THE MANNING TRIAL August 1, 2013Posted by wmmbb in Internet Age, US Politics.
Bradley Manning’s military espionage trial has now entered the sentencing stage. He has gone from being recognized in court as “the accused” to “the defendant”. This phase of the trial is expected to last some months.
It is a drawn out process. So much to the right of speedy trial. He has had to wait three years of incarceration, including a period at the Marine base, Qauntico, Virginia his treatment according to the special UN investigator amounted to torture. As Michael Moore reveals he would have been better off in respect to his treatment to have been a war criminal and murderer than whistle blower. Then, without precedent or apology, the Commander-In-Chief, the President of the US, declared him guilty. There were procedural issues related to the prosecutions charges.
The judge made her determinations of guilt of the accused on Wednesday. The big news was that she rejected the charge of treason, of aiding the enemy, but nonetheless accepted counts of spying, and other charges that amounted to a possible 136 years of imprisonment. Don’t notice the absurdity of the contradictions just keep marching to the military band.
Various media outlets, not least the ABC, have framed the Manning trial by posing the question: Is he traitor or hero? The judge has made her determination. Now the question, among others, is who was Bradley Manning spying for, if not, as he claimed, the American Public. So, discard the assumption of democracy, and it all makes sense.
Time to round up the usual suspects.
Jeffery Smith goes head to head with Michael Ratner:
Irag war veteran, Michael Prysner, should obviously be ignored:
Democracy Now reported before the verdict, the Collateral Murder tapes were described as non relevant, Colonel Morris Davis from Guantanamo, and Kevin Gosztola:
Alexa O’Brien reviews the verdict with Amy Goodman:
As the trial proceeds into its’ second phase, questions of motivation can now apparently be addressed, which is an oddity, one imagines, for criminal proceedings.The “appeals process” is somewhere in the future. When will it end?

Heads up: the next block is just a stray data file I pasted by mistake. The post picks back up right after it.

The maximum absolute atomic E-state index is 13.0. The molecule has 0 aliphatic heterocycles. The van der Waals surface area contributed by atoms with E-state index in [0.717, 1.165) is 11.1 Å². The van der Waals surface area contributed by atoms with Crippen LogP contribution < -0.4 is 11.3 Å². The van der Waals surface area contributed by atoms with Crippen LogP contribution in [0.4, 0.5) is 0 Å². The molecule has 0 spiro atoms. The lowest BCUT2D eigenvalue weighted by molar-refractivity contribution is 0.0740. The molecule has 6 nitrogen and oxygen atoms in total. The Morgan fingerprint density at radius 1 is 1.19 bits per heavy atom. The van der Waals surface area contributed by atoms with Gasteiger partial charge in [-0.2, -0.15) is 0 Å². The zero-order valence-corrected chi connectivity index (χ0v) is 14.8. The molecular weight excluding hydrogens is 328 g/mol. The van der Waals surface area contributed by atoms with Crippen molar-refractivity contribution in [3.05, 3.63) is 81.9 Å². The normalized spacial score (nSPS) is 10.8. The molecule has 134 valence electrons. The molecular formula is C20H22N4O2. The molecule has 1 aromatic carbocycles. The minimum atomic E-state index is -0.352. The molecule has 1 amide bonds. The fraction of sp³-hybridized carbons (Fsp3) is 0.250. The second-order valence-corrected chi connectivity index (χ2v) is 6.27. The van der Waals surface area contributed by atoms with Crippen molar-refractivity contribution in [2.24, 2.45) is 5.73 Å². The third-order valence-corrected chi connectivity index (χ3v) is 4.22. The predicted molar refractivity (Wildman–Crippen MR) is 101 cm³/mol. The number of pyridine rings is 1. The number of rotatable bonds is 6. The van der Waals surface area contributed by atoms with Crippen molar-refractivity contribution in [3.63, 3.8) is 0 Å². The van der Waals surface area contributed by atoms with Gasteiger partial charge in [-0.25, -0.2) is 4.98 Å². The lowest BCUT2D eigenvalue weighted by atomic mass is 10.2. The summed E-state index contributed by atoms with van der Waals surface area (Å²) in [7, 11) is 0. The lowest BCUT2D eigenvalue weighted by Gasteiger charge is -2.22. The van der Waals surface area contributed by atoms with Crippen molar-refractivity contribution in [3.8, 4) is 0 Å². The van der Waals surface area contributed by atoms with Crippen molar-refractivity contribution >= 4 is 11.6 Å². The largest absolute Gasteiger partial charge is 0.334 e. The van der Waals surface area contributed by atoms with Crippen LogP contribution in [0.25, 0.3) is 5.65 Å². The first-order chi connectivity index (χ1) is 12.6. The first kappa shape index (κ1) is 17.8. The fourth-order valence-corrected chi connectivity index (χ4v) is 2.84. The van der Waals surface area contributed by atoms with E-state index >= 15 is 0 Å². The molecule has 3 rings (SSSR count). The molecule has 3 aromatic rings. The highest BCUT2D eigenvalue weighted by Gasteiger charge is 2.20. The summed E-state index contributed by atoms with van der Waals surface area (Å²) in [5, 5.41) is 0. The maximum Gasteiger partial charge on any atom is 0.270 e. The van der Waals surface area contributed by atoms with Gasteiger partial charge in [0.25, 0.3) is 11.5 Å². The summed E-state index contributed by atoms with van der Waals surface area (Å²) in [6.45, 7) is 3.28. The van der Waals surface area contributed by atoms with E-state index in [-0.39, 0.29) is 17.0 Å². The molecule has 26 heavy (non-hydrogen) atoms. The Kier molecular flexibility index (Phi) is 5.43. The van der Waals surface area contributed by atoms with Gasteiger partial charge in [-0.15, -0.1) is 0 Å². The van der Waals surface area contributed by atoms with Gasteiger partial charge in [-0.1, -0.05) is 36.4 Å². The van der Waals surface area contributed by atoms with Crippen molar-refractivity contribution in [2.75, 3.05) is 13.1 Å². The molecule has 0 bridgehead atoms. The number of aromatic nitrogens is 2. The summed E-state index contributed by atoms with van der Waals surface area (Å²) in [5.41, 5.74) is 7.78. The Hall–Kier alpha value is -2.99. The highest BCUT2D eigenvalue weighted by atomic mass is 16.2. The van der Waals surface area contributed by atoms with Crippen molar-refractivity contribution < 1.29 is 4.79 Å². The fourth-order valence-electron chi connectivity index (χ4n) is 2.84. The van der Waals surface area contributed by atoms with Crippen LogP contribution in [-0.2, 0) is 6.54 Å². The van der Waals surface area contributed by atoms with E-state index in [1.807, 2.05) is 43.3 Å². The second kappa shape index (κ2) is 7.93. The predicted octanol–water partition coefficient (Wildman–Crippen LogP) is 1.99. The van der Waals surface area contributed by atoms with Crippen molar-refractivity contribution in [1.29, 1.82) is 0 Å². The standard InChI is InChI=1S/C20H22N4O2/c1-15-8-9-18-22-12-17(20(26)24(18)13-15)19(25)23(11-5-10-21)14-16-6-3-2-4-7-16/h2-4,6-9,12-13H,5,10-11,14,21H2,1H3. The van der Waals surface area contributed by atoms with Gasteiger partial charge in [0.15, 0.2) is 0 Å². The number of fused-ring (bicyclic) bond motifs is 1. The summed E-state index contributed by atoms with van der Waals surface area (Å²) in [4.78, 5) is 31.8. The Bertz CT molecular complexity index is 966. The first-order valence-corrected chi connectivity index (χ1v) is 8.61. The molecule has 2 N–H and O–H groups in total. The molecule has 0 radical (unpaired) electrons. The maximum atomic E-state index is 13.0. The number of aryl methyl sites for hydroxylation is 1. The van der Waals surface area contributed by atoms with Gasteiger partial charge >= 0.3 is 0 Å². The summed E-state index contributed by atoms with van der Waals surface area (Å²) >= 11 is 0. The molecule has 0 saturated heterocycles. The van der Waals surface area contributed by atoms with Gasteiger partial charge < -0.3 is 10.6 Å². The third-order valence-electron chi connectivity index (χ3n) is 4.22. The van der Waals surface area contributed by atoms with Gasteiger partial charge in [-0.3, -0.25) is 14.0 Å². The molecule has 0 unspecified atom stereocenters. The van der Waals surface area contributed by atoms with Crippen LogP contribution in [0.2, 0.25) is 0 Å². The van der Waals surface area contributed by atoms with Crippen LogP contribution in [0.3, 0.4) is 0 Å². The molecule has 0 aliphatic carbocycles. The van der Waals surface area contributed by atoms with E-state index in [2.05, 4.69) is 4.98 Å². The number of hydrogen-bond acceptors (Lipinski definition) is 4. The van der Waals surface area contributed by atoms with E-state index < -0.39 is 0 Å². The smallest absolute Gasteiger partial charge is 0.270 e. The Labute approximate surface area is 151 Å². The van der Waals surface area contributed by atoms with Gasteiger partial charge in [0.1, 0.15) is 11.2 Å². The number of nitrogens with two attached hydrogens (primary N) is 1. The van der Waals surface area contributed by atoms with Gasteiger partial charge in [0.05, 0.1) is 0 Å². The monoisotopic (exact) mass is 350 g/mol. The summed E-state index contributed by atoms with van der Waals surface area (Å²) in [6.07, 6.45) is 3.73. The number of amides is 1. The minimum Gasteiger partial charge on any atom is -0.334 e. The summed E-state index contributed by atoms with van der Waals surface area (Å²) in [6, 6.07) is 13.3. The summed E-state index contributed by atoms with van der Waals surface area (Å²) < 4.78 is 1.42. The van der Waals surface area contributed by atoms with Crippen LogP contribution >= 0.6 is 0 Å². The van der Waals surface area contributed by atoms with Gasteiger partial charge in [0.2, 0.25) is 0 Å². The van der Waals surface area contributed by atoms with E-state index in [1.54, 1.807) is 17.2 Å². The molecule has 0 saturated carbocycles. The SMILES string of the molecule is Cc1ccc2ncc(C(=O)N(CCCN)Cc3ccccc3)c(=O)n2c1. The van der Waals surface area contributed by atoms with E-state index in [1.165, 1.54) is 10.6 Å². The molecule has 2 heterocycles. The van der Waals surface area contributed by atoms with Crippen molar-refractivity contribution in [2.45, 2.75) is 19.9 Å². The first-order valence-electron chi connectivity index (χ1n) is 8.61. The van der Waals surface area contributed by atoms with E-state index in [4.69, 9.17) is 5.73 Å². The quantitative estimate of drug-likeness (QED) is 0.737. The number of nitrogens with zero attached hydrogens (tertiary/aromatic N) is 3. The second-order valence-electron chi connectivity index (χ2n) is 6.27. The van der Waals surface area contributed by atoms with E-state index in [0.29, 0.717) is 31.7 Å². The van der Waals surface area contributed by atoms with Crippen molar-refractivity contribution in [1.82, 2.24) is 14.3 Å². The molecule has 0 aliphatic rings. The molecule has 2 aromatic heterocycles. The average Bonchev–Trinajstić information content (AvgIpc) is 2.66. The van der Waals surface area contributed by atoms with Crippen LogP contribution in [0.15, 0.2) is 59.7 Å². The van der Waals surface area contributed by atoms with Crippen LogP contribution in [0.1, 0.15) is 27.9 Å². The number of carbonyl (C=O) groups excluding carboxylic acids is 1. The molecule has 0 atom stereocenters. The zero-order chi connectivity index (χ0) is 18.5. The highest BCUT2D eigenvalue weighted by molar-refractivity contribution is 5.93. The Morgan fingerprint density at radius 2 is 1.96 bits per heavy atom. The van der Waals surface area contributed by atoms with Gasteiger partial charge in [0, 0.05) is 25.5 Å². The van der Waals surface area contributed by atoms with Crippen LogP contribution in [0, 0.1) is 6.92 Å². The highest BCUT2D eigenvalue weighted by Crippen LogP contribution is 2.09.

Michael Ratney explains the legal state of play in this interview, especially in relation to the espionage charges, saying that these have never previously led to convictions:
Alexa O’Brien describes the sentencing process with some detail. This is a copy of her piece published in The Daily Beast.
Ben Weizier, The Government has Made its Point (The New York Times). I know that in the local court there is “slot machine justice”, a somewhat pejorative description, but this trial is grudgingly open at best. Nonetheless, the judge is surely required to provide written arguments as the basis for her decisions, and they do not seem to be available.This is no ordinary military trial, not like, for example, The Caine Mutiny -popular culture is the main reference I have for understanding these things.
Cindy Cohn, The Bradley Manning Verdict and the Mad Hacker Prosecution (Electronic Frontier Foundation). This may be a source for the judge’s reasoning in the Manning Case.
Candice Bernd, Manning Found not guilty of Aiding the Enemy, Guilty on 19 Counts (Truthout) – The damage done to soldiers just by been there, not to consider physical injuries should be considered. So who are the real criminals in regard to the Iraq Invasion?
Caitlin Dewey, Manning was Charged Under the Espionage Act, It does not have a proud History (The Washington Post)